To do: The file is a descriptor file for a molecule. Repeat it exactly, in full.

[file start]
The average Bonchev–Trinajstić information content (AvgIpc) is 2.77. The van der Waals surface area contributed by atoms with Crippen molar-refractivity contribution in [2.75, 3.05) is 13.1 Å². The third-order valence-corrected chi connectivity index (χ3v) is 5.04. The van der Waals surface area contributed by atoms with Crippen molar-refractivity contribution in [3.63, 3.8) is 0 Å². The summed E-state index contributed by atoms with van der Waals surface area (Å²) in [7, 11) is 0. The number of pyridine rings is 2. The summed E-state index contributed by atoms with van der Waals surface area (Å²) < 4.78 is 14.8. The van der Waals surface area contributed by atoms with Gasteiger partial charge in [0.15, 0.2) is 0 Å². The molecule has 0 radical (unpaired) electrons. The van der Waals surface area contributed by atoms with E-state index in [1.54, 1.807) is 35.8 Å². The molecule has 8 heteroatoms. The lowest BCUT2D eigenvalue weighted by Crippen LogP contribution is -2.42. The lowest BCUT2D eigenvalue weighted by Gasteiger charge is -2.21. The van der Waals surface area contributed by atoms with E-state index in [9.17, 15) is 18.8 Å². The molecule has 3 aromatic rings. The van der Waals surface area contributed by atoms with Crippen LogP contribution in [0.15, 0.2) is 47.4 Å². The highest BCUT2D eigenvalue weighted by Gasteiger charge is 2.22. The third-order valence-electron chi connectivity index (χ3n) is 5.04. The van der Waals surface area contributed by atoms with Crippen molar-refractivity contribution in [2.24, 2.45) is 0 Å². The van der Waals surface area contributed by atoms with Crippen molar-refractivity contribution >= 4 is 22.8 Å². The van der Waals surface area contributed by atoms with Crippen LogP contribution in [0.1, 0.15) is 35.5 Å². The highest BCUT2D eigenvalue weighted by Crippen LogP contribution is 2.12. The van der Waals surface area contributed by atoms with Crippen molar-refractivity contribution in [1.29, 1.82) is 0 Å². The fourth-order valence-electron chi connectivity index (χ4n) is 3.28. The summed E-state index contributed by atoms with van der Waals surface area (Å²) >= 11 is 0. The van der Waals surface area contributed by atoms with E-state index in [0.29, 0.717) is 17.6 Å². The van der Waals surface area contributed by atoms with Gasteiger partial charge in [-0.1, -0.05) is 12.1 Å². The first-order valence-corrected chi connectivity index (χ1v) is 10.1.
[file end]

The average Bonchev–Trinajstić information content (AvgIpc) is 2.77. The van der Waals surface area contributed by atoms with Crippen molar-refractivity contribution in [2.75, 3.05) is 13.1 Å². The third-order valence-corrected chi connectivity index (χ3v) is 5.04. The van der Waals surface area contributed by atoms with Crippen molar-refractivity contribution in [3.63, 3.8) is 0 Å². The summed E-state index contributed by atoms with van der Waals surface area (Å²) in [7, 11) is 0. The number of pyridine rings is 2. The summed E-state index contributed by atoms with van der Waals surface area (Å²) < 4.78 is 14.8. The van der Waals surface area contributed by atoms with Gasteiger partial charge in [0.15, 0.2) is 0 Å². The molecule has 0 radical (unpaired) electrons. The van der Waals surface area contributed by atoms with E-state index in [1.54, 1.807) is 35.8 Å². The molecule has 8 heteroatoms. The lowest BCUT2D eigenvalue weighted by Crippen LogP contribution is -2.42. The lowest BCUT2D eigenvalue weighted by Gasteiger charge is -2.21. The van der Waals surface area contributed by atoms with E-state index in [9.17, 15) is 18.8 Å². The molecule has 3 aromatic rings. The van der Waals surface area contributed by atoms with Crippen LogP contribution in [0.15, 0.2) is 47.4 Å². The highest BCUT2D eigenvalue weighted by Gasteiger charge is 2.22. The third-order valence-electron chi connectivity index (χ3n) is 5.04. The van der Waals surface area contributed by atoms with Crippen molar-refractivity contribution in [2.24, 2.45) is 0 Å². The van der Waals surface area contributed by atoms with Crippen molar-refractivity contribution >= 4 is 22.8 Å². The van der Waals surface area contributed by atoms with Crippen LogP contribution in [0.1, 0.15) is 35.5 Å². The highest BCUT2D eigenvalue weighted by Crippen LogP contribution is 2.12. The van der Waals surface area contributed by atoms with Crippen molar-refractivity contribution in [1.29, 1.82) is 0 Å². The fourth-order valence-electron chi connectivity index (χ4n) is 3.28. The summed E-state index contributed by atoms with van der Waals surface area (Å²) >= 11 is 0. The van der Waals surface area contributed by atoms with E-state index in [0.29, 0.717) is 17.6 Å². The van der Waals surface area contributed by atoms with Gasteiger partial charge in [-0.1, -0.05) is 12.1 Å². The first-order valence-corrected chi connectivity index (χ1v) is 10.1.